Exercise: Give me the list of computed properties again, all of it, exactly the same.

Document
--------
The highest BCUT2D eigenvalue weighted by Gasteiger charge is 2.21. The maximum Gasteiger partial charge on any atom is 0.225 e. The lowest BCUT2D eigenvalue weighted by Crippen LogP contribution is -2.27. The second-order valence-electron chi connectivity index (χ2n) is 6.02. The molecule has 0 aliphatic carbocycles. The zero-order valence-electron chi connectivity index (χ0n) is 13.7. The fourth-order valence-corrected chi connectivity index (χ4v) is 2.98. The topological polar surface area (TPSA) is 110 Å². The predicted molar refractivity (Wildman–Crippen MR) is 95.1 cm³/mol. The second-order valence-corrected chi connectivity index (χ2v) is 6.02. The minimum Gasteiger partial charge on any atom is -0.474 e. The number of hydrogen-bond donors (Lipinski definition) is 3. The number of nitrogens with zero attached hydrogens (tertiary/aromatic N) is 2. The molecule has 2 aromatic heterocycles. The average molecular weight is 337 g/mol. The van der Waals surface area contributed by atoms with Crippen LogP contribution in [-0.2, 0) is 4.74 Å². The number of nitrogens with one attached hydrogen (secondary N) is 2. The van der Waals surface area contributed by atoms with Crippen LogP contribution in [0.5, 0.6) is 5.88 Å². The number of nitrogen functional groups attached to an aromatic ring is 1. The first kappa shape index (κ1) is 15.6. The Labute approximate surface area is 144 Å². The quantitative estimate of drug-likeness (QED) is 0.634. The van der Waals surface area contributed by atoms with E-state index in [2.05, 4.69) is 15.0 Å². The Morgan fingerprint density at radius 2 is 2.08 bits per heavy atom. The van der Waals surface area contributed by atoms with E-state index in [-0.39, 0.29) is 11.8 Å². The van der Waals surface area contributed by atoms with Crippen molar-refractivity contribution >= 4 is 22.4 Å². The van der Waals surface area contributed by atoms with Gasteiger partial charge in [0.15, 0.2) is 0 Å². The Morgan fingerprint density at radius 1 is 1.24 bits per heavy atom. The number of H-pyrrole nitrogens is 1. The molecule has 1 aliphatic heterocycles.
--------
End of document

The highest BCUT2D eigenvalue weighted by Gasteiger charge is 2.21. The maximum Gasteiger partial charge on any atom is 0.225 e. The lowest BCUT2D eigenvalue weighted by Crippen LogP contribution is -2.27. The second-order valence-electron chi connectivity index (χ2n) is 6.02. The molecule has 0 aliphatic carbocycles. The zero-order valence-electron chi connectivity index (χ0n) is 13.7. The fourth-order valence-corrected chi connectivity index (χ4v) is 2.98. The topological polar surface area (TPSA) is 110 Å². The predicted molar refractivity (Wildman–Crippen MR) is 95.1 cm³/mol. The second-order valence-corrected chi connectivity index (χ2v) is 6.02. The minimum Gasteiger partial charge on any atom is -0.474 e. The number of hydrogen-bond donors (Lipinski definition) is 3. The number of nitrogens with zero attached hydrogens (tertiary/aromatic N) is 2. The molecule has 2 aromatic heterocycles. The average molecular weight is 337 g/mol. The van der Waals surface area contributed by atoms with Crippen LogP contribution in [-0.2, 0) is 4.74 Å². The number of nitrogens with one attached hydrogen (secondary N) is 2. The van der Waals surface area contributed by atoms with Crippen LogP contribution in [0.5, 0.6) is 5.88 Å². The number of nitrogen functional groups attached to an aromatic ring is 1. The first kappa shape index (κ1) is 15.6. The Labute approximate surface area is 144 Å². The quantitative estimate of drug-likeness (QED) is 0.634. The van der Waals surface area contributed by atoms with E-state index in [2.05, 4.69) is 15.0 Å². The Morgan fingerprint density at radius 2 is 2.08 bits per heavy atom. The van der Waals surface area contributed by atoms with E-state index in [-0.39, 0.29) is 11.8 Å². The van der Waals surface area contributed by atoms with Crippen molar-refractivity contribution >= 4 is 22.4 Å². The van der Waals surface area contributed by atoms with Gasteiger partial charge in [0.15, 0.2) is 0 Å². The Morgan fingerprint density at radius 1 is 1.24 bits per heavy atom. The number of H-pyrrole nitrogens is 1. The molecule has 1 aliphatic heterocycles.